Wednesday, February 15, 2012

Don't get caught up in the madness

My husband has always been an excellent runner.  He has been struggling this year with pain while running as he tried to train for the Boston Marathon.  Last Friday, x-rays revealed significant arthritis and bone malformation in his left hip.  He has cancelled his Boston plans and we now need to find him some new activities.  We were blindsided by this!  He had never had a hip injury.  No-one expected this. 

So...as I've always said, treasure every race and workout like it might be your last.  This snaps your priorities right back into place!  And remember that it is very important to train smartly.

A couple of interesting blogs/podcasts on training mistakes:
http://wpblogs.runningtimes.com/blogs/performancepodcasts/2012/01/podcast-smart-masters-training-with-pete-magill/?cm_mmc=RT-_-811468-_-02152012-_-MagillPodcast
Here - Pete Magill talks about the mistakes that he made that resulted in injuries and missing his goal race.  A good lesson for everyone.  He knew what was right and he still ended up making mistakes.

http://www.teamtbb.com/?option=com_content&task=view&id=1352  Here, Coach Brett Sutton blogs frankly about the fallout from the hard training and epic racing in the women's Kona Ironman Championships last fall.

The bottom line here is that it is far too easy to fall into the trap of thinking that a key workout (like the 20 miler, or the mile repeat session, or the course simulation ride or last weekend's race) is too important to miss.  I can't count how many times a friend or an athlete has gotten injured in pursuit of finishing that mythical 20 mile training run - because they believed that they could not run a marathon without it.  I even did this to myself - then had to skip the 2006 Chicago Marathon with an injury that took 6 months to heal.  Pete Magill says it best - there is no one workout that is worth jeopardizing your health and training.  If you feel a twinge or a cramp, time to stop and live to run again soon (or canoe or bike or swim).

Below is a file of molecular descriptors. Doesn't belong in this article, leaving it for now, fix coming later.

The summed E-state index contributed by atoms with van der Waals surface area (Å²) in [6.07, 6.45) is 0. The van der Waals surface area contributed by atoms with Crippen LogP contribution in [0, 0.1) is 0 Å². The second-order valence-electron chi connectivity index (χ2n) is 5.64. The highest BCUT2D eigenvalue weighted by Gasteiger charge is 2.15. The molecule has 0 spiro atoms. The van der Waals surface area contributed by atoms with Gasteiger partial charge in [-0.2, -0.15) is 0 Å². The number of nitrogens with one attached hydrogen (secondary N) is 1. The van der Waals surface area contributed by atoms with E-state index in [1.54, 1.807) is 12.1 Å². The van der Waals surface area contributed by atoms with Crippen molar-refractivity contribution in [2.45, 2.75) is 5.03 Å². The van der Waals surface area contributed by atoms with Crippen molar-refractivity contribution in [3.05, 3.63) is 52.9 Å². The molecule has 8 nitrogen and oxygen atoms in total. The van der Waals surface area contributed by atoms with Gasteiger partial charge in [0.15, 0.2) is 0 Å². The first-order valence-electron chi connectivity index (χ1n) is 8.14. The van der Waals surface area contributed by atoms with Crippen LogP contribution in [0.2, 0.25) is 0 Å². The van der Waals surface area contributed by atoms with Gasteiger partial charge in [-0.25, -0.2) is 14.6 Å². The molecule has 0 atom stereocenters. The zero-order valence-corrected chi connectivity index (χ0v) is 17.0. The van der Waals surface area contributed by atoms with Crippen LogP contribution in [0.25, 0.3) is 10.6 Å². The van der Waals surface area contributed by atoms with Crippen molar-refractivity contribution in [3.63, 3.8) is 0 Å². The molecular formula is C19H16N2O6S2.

And Brett Sutton reveals that he has questioned Chrissie Wellington's hard training every day approach for the last 2 years.  He talks about the toll that too-hard training takes on an athlete.  Chrissie is the best - but could she have been better with less training?  She is now taking a break from training and racing - Brett seems to think that she is now done forever. 

It is too easy to question your training when you have friends who are doing twice as many hours as you are.  It is easy to get hung up on getting in that last 20 miler no matter what.  It is easy to think that if you don't train to exhaustion every single day - that you are not training enough.  DO NOT FALL INTO THESE TRAPS!!!! 

My goal is to keep my athlees in the game for a long, strong, healthy journey where they achieve their potential for many years to come.  I also want them to remain important to their family and friends and employers. It is all about training when you are ready to conquer a training stimulus and resting when you need to rest.  It is all about doing the minimum amount of training that will accomplish your goals.

Be smart.  Don't get caught up in the madness.  Treasure every run, bike, swim, paddle, ski, etc.!

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